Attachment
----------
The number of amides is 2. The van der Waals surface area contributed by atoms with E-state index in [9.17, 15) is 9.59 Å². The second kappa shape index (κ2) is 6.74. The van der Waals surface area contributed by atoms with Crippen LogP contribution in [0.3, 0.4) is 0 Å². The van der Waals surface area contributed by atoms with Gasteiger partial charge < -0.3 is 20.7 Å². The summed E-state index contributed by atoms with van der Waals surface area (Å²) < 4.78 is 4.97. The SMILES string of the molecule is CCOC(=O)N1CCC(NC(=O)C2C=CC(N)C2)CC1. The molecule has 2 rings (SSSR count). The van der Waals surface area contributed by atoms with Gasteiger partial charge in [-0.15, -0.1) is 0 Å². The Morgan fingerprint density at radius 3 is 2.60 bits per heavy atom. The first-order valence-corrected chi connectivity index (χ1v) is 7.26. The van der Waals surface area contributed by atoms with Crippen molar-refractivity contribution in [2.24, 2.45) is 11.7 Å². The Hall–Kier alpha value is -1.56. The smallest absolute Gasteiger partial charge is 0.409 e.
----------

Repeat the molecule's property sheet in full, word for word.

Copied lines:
The number of amides is 2. The van der Waals surface area contributed by atoms with E-state index in [9.17, 15) is 9.59 Å². The second kappa shape index (κ2) is 6.74. The van der Waals surface area contributed by atoms with Crippen LogP contribution in [0.3, 0.4) is 0 Å². The van der Waals surface area contributed by atoms with Gasteiger partial charge < -0.3 is 20.7 Å². The summed E-state index contributed by atoms with van der Waals surface area (Å²) < 4.78 is 4.97. The SMILES string of the molecule is CCOC(=O)N1CCC(NC(=O)C2C=CC(N)C2)CC1. The molecule has 2 rings (SSSR count). The van der Waals surface area contributed by atoms with Gasteiger partial charge in [-0.15, -0.1) is 0 Å². The Morgan fingerprint density at radius 3 is 2.60 bits per heavy atom. The first-order valence-corrected chi connectivity index (χ1v) is 7.26. The van der Waals surface area contributed by atoms with Crippen molar-refractivity contribution in [2.24, 2.45) is 11.7 Å². The Hall–Kier alpha value is -1.56. The smallest absolute Gasteiger partial charge is 0.409 e.